CH Offshore announced their Q3 results. Results here.
- Revenue was weaker falling by 8.7% due to lower contribution since they sold of a vessel and some vessels were in repair
- Net Profit was higher due to a one time US$3.9 mil ship sale gain. Absence of that net profit would have been the same as last year
- There was a larger contribution from their share of associated companies
- Cash holding increases to US$67 mil from the sale of ships
- Due to the sale of ships their non current assets are down from US$188 mil to US$179 mil
- The group will be affected by the loss of the expiry of 2 long term contracts. These are 12BHP ships contracted in 2008 at the lucrative rates. Failure to charter them out at good rates will mean a reduction of revenue.
- CH Offshore is current trading at SGD$0.46 which is near its NAV per share of SGD$0.43. The current payout ratio is almost 50% of last years net profit. I don’t think CH offshore will not be able to pay this dividend but they may want to reduce it to be conservative. Lets just say their cash can allow them to pay 4 years of current dividends if they are breaking even.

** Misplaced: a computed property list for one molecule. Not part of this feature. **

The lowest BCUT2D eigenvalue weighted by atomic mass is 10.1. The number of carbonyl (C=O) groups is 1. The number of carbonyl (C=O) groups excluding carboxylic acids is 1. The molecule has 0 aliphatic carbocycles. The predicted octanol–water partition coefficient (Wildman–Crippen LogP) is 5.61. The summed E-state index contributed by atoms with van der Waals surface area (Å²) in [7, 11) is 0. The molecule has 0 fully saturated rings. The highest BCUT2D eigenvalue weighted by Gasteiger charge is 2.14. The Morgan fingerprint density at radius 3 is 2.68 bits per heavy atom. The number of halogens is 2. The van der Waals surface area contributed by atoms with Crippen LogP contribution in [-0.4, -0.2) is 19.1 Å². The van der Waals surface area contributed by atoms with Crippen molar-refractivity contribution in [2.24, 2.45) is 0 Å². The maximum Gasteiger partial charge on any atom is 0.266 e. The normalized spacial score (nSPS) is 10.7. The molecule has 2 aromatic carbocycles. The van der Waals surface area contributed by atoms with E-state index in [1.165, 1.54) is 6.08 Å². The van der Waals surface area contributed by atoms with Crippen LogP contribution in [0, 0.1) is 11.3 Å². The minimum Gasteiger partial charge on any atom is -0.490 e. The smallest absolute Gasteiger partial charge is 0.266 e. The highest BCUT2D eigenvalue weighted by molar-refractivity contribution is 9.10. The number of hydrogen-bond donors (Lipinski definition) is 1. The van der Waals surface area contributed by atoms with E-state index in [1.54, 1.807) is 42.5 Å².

Some have asked me whether I will be buying or selling, CH Offshore have ran up a fair bit. I still think this is a cyclical dividend play. If you buy in now you are likely buying when the cycle hasn’t turn up and buying into a stock that is conservatively managed.
The metrics to watch are pretty similar to REITs.
- Whether CH Offshore can charter at a higher rate. Management say OSV market picking up but rates are not at 2008 level. This looks negative.
- The quality of assets. CH Offshore has a young fleet, which should command more market value in the event of liquidation. They should be able to operate in a better condition.
- Debt levels. In CH Offshore’s case the lack off. Using debt is a skill in itself, and we want to see CH Offshore’s management willing to get into debts and buy ships at low prices in anticipation for market pick-up
- Operation and Risk Management. In the aftermath of the GFC and FSL Trusts problems, whether it is REITs or shipping trusts or charterers, they are essentially asset managers and the skill of the asset managers are very important. The old hands would have been through many ups and downs and their actions will tell us in the long haul whether they are able to sell ships at the peak and buy ship and good prices, at the same time tie contracts with shippers to provide a more secure cash flow.
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